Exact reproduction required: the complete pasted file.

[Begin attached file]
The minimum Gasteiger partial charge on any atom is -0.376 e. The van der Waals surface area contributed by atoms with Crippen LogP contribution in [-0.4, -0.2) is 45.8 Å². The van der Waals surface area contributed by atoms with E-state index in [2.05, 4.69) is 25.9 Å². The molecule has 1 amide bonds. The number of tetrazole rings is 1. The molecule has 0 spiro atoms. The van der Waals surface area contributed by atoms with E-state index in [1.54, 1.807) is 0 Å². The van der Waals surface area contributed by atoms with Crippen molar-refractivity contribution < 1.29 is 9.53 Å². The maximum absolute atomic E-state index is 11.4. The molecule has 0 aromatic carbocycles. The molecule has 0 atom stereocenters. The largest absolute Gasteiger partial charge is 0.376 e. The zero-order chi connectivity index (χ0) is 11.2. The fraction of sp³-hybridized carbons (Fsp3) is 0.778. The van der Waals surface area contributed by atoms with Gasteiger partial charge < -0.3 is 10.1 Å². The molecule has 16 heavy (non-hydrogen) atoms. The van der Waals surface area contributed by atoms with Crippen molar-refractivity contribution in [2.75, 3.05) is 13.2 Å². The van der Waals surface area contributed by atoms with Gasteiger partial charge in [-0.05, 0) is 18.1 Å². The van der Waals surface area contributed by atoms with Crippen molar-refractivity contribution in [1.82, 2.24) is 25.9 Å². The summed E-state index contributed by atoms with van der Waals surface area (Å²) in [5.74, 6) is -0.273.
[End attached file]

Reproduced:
The minimum Gasteiger partial charge on any atom is -0.376 e. The van der Waals surface area contributed by atoms with Crippen LogP contribution in [-0.4, -0.2) is 45.8 Å². The van der Waals surface area contributed by atoms with E-state index in [2.05, 4.69) is 25.9 Å². The molecule has 1 amide bonds. The number of tetrazole rings is 1. The molecule has 0 spiro atoms. The van der Waals surface area contributed by atoms with E-state index in [1.54, 1.807) is 0 Å². The van der Waals surface area contributed by atoms with Crippen molar-refractivity contribution < 1.29 is 9.53 Å². The maximum absolute atomic E-state index is 11.4. The molecule has 0 aromatic carbocycles. The molecule has 0 atom stereocenters. The largest absolute Gasteiger partial charge is 0.376 e. The zero-order chi connectivity index (χ0) is 11.2. The fraction of sp³-hybridized carbons (Fsp3) is 0.778. The van der Waals surface area contributed by atoms with Gasteiger partial charge < -0.3 is 10.1 Å². The molecule has 16 heavy (non-hydrogen) atoms. The van der Waals surface area contributed by atoms with Crippen molar-refractivity contribution in [2.75, 3.05) is 13.2 Å². The van der Waals surface area contributed by atoms with Gasteiger partial charge in [-0.05, 0) is 18.1 Å². The van der Waals surface area contributed by atoms with Crippen molar-refractivity contribution in [1.82, 2.24) is 25.9 Å². The summed E-state index contributed by atoms with van der Waals surface area (Å²) in [5.74, 6) is -0.273.